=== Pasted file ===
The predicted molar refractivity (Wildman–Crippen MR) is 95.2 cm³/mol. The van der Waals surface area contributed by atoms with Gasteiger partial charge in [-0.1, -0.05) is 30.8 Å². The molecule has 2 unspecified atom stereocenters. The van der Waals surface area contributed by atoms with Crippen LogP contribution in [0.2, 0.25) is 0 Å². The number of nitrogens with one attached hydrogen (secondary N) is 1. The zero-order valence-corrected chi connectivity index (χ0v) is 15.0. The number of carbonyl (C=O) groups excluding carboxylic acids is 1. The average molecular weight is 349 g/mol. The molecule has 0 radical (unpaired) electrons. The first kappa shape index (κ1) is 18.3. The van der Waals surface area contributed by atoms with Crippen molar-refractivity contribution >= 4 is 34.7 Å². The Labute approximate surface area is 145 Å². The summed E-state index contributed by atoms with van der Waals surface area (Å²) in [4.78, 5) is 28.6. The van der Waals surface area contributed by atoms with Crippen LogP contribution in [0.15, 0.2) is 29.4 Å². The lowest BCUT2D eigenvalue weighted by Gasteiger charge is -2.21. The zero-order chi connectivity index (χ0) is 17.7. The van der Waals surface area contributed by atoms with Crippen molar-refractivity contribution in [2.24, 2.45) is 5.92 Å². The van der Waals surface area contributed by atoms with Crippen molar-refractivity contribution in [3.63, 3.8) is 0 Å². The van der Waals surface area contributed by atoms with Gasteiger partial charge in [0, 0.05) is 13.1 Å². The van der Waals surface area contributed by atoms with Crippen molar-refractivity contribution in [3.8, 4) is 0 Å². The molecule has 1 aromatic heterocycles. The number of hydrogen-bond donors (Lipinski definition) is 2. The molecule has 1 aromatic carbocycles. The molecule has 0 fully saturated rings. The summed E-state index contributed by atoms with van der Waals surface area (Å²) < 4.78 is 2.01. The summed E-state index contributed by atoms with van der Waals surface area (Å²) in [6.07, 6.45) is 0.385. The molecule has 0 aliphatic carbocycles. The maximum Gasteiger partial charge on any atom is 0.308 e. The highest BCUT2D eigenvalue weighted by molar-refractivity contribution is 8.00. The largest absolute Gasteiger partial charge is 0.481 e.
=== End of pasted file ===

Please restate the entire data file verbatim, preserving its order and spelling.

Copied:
The predicted molar refractivity (Wildman–Crippen MR) is 95.2 cm³/mol. The van der Waals surface area contributed by atoms with Gasteiger partial charge in [-0.1, -0.05) is 30.8 Å². The molecule has 2 unspecified atom stereocenters. The van der Waals surface area contributed by atoms with Crippen LogP contribution in [0.2, 0.25) is 0 Å². The number of nitrogens with one attached hydrogen (secondary N) is 1. The zero-order valence-corrected chi connectivity index (χ0v) is 15.0. The number of carbonyl (C=O) groups excluding carboxylic acids is 1. The average molecular weight is 349 g/mol. The molecule has 0 radical (unpaired) electrons. The first kappa shape index (κ1) is 18.3. The van der Waals surface area contributed by atoms with Crippen molar-refractivity contribution >= 4 is 34.7 Å². The Labute approximate surface area is 145 Å². The summed E-state index contributed by atoms with van der Waals surface area (Å²) in [4.78, 5) is 28.6. The van der Waals surface area contributed by atoms with Crippen LogP contribution in [0.15, 0.2) is 29.4 Å². The lowest BCUT2D eigenvalue weighted by Gasteiger charge is -2.21. The zero-order chi connectivity index (χ0) is 17.7. The van der Waals surface area contributed by atoms with Crippen molar-refractivity contribution in [2.24, 2.45) is 5.92 Å². The van der Waals surface area contributed by atoms with Crippen molar-refractivity contribution in [3.63, 3.8) is 0 Å². The van der Waals surface area contributed by atoms with Gasteiger partial charge in [0, 0.05) is 13.1 Å². The van der Waals surface area contributed by atoms with Crippen molar-refractivity contribution in [3.8, 4) is 0 Å². The molecule has 1 aromatic heterocycles. The number of hydrogen-bond donors (Lipinski definition) is 2. The molecule has 1 aromatic carbocycles. The molecule has 0 fully saturated rings. The summed E-state index contributed by atoms with van der Waals surface area (Å²) < 4.78 is 2.01. The summed E-state index contributed by atoms with van der Waals surface area (Å²) in [6.07, 6.45) is 0.385. The molecule has 0 aliphatic carbocycles. The maximum Gasteiger partial charge on any atom is 0.308 e. The highest BCUT2D eigenvalue weighted by molar-refractivity contribution is 8.00. The largest absolute Gasteiger partial charge is 0.481 e.